BOJ's Growing Tolerance for Stock Losses Seen in ETF Buying
(Bloomberg) -- The Bank of Japan’s buying of exchange-traded funds has caught the attention of equity strategists.
The central bank’s ETF purchases have fallen for the past two months, dropping in August to the lowest level in more than two years. It has also shown a higher tolerance for stock losses before stepping into the market. While it’s clear the BOJ is adjusting the way market operations are conducted, it’s not trying to taper monetary policy under investors’ noses, analysts said.
“There’s no doubt that the BOJ has changed its purchasing habits,” said Shingo Ide, chief equity strategist at NLI Research Institute in Tokyo. “This isn’t stealth tapering for normalizing policy. It’s probably aimed at avoiding wasteful buying in order to make the ETF purchasing program sustainable.”
The central bank tends to buy ETFs on days when the Topix declines during the a.m. session. On Aug. 15 and 16, it refrained from purchasing even though the benchmark slid about 0.4 percent during the mornings of both days. They were the steepest declines that weren’t followed by BOJ buying since October 2016.
On Aug. 10 and 13, the only two days that the BOJ bought last month, the Topix slid 0.56 percent and 1.7 percent in the morning, respectively. In July, the bank bought on three days, when the gauge was down 0.39 percent or more. The Topix fell 0.7 percent at the 3 p.m. close in Tokyo on Thursday.
Nobuyuki Kashihara, chief global strategist at Asset Management One Co. in Tokyo, said the adjustment in operations makes sense given that it’s hard for the BOJ to keep buying every time the Topix falls by a set degree.
“It’s not a bad thing to allow the market to have more autonomous variability and leave room for investors to buy shares when the market is crushed by external factors,” Kashihara said. “This isn’t a policy exit. It’s not a reduction in quantitative easing.”
At the end of its two-day meeting on July 31, the BOJ maintained its annual pace of ETF purchases at about 6 trillion yen ($53.9 billion), including 300 billion yen to support investment in physical and human capital, while the bank also said it “may increase or decrease the amount of purchases depending on market conditions.”
Excluding purchases related to capex support, the central bank bought 140.6 billion yen of ETFs in August. That was the lowest since the BOJ doubled the annual pace of its purchases to the current rate in July 2016 to help reach its 2 percent inflation target.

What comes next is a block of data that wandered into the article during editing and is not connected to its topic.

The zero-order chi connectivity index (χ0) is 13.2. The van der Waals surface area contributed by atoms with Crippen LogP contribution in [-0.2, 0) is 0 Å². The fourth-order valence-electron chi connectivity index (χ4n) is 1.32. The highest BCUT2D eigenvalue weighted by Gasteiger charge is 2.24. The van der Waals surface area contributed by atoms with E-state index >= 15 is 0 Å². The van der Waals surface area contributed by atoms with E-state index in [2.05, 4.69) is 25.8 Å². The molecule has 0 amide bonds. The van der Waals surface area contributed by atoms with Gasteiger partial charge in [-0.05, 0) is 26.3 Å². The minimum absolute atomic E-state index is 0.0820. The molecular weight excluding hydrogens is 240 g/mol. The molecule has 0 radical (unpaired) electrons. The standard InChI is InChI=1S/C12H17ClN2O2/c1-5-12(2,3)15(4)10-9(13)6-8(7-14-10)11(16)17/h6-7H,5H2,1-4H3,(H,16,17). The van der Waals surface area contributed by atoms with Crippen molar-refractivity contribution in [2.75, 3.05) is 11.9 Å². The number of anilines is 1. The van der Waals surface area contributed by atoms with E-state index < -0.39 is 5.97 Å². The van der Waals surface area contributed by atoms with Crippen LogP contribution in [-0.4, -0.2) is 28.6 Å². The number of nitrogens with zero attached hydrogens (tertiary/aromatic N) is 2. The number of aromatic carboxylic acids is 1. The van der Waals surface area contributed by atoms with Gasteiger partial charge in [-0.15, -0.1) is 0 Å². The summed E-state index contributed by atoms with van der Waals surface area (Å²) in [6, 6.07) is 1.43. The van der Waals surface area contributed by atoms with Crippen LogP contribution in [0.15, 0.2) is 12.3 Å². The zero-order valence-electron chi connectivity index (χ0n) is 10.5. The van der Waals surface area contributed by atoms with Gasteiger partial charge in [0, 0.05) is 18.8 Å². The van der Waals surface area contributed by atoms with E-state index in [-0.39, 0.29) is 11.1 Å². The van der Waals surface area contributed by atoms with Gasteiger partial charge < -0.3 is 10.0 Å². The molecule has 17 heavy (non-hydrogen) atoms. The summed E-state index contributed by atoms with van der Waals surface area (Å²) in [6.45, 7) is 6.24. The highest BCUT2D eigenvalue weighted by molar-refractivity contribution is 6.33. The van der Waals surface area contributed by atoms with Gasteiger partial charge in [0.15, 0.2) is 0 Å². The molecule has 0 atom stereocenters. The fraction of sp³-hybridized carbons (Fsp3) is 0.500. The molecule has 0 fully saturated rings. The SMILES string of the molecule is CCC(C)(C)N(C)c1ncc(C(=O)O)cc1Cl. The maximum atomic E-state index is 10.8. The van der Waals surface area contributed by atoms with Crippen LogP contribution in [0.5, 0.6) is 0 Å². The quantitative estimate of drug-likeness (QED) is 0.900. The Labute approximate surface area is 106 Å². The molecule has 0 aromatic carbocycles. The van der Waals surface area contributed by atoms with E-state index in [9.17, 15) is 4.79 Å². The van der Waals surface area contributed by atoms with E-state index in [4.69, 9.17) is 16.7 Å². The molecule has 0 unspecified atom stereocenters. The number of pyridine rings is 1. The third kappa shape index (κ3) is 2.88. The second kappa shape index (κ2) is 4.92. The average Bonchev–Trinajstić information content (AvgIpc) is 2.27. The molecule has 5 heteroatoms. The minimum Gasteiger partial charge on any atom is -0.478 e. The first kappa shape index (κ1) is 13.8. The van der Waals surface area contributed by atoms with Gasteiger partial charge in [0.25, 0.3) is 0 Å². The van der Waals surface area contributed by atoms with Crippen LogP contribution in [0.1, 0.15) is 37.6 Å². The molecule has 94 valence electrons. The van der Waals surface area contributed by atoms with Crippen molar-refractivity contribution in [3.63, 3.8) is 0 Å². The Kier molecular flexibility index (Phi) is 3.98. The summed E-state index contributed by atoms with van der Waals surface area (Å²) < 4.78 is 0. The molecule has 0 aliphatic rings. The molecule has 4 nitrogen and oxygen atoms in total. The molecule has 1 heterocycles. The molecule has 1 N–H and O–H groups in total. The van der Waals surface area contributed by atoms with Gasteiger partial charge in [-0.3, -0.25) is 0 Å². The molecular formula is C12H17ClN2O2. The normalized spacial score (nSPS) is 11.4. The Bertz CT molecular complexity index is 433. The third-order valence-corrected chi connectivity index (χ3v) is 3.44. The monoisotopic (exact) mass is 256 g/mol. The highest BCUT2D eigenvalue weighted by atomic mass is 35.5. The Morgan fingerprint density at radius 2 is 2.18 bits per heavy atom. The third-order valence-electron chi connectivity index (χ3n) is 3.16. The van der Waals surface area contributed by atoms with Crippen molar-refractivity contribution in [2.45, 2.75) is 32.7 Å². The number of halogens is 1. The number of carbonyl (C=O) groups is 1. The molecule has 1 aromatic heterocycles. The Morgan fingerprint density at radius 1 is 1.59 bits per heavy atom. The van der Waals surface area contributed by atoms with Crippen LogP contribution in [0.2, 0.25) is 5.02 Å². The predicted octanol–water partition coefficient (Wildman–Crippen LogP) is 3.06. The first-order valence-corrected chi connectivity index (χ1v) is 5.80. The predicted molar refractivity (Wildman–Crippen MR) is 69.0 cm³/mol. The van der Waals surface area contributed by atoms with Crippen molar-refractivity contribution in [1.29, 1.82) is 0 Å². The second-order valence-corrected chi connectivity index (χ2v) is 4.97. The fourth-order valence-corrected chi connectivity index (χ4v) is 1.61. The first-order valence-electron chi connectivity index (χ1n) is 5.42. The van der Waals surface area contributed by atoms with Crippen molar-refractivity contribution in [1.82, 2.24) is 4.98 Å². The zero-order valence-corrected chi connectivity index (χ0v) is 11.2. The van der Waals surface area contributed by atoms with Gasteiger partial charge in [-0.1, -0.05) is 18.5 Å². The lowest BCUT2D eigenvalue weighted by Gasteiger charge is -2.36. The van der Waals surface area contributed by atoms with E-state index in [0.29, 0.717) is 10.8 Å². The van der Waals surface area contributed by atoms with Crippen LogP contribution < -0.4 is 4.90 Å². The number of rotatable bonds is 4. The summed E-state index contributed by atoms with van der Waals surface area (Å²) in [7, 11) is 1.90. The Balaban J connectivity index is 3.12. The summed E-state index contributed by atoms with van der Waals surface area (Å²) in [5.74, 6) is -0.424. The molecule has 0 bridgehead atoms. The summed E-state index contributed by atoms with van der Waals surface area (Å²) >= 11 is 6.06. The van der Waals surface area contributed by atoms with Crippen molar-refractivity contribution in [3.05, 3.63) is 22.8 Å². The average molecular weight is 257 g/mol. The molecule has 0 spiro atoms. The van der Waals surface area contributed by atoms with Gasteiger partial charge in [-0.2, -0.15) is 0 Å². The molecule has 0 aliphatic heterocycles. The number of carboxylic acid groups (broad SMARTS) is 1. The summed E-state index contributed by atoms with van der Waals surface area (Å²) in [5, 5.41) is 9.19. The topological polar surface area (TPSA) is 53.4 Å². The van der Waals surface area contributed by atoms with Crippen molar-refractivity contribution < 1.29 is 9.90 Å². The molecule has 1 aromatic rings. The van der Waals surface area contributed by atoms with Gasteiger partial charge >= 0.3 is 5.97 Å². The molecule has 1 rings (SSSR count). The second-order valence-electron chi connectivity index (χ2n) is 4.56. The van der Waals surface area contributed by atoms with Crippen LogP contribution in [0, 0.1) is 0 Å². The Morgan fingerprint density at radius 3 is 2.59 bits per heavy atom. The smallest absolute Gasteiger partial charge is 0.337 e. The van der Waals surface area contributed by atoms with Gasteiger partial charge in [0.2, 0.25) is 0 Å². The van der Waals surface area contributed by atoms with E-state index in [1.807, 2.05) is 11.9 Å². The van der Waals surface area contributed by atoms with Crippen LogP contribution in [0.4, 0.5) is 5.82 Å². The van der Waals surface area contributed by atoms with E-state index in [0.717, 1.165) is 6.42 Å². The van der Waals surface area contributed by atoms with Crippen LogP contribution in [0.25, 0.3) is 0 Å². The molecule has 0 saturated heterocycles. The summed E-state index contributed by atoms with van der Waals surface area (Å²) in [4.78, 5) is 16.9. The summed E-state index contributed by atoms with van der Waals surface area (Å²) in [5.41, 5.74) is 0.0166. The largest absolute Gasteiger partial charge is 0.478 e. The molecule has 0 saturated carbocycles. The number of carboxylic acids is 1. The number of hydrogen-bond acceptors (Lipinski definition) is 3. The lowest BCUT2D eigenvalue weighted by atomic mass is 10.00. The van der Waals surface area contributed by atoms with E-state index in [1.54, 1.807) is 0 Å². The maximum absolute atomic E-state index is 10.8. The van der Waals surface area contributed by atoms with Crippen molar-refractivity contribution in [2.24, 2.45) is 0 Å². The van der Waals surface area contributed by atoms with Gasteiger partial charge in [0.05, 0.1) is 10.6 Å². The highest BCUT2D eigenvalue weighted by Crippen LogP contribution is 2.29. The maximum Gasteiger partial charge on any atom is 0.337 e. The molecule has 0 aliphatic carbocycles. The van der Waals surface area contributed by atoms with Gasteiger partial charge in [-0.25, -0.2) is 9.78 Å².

Not all analysts are convinced that the change in buying is purely technical.
Hisao Matsuura, a strategist at Nomura Securities Co. in Tokyo, said the BOJ may be reducing ETF purchases quietly and could eventually cut its annual buying target to about 4.5 trillion yen.
“The likelihood of stealth tapering is high,” he said, adding that the central bank’s massive stimulus can’t last forever.
The BOJ owned an estimated 75 percent of the ETF market as of the end of July, up from 62 percent two years ago, according to Investment Trusts Association figures, BOJ disclosures and data compiled by Bloomberg.
Rather than a policy change, the BOJ may be slowing ETF purchases simply because it has already spent about 65 percent of its annual budget as of August, said Norihiro Fujito, chief investment strategist at Mitsubishi UFJ Morgan Stanley Securities Co. in Tokyo.
The central bank may also be saving policy ammunition to help deal with potential market turbulence from ongoing U.S.-China trade tensions and upcoming U.S. midterm elections, according to Fujito.
“There may be a possibility that the BOJ will skip buying ETFs again when the the market falls about 0.4 percent, but it’s misleading to say this is stealth tapering,” he said. “It could just be saving money for a rainy day.”
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